Modeling long-term tumor growth and kill after combinations of radiation and radiosensitizing agents
Artikel i vetenskaplig tidskrift, 2019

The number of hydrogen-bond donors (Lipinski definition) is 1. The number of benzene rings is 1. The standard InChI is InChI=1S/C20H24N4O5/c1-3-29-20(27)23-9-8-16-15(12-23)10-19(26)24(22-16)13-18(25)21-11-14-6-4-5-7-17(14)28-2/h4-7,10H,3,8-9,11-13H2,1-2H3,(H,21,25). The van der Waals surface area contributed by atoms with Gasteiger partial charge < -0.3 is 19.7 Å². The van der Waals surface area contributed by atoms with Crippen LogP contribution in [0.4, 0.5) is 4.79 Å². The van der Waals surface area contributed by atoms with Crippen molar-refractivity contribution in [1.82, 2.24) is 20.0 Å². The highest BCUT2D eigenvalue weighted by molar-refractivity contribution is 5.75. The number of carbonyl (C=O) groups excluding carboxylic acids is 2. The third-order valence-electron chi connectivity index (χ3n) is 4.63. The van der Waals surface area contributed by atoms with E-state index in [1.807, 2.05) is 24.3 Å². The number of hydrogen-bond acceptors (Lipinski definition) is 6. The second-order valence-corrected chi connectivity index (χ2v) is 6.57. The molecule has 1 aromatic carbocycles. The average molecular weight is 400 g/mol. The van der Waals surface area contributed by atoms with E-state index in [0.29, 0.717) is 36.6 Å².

Purpose: Radiation therapy, whether given alone or in combination with chemical agents, is one of the cornerstones of oncology. We develop a quantitative model that describes tumor growth during and after treatment with radiation and radiosensitizing agents. The model also describes long-term treatment effects including tumor regrowth and eradication. Methods: We challenge the model with data from a xenograft study using a clinically relevant administration schedule and use a mixed-effects approach for model-fitting. We use the calibrated model to predict exposure combinations that result in tumor eradication using Tumor Static Exposure (TSE). Results: The model is able to adequately describe data from all treatment groups, with the parameter estimates taking biologically reasonable values. Using TSE, we predict the total radiation dose necessary for tumor eradication to be 110 Gy, which is reduced to 80 or 30 Gy with co-administration of 25 or 100 mg kg −1 of a radiosensitizer. TSE is also explored via a heat map of different growth and shrinkage rates. Finally, we discuss the translational potential of the model and TSE concept to humans. Conclusions: The new model is capable of describing different tumor dynamics including tumor eradication and tumor regrowth with different rates, and can be calibrated using data from standard xenograft experiments. TSE and related concepts can be used to predict tumor shrinkage and eradication, and have the potential to guide new experiments and support translations from animals to humans.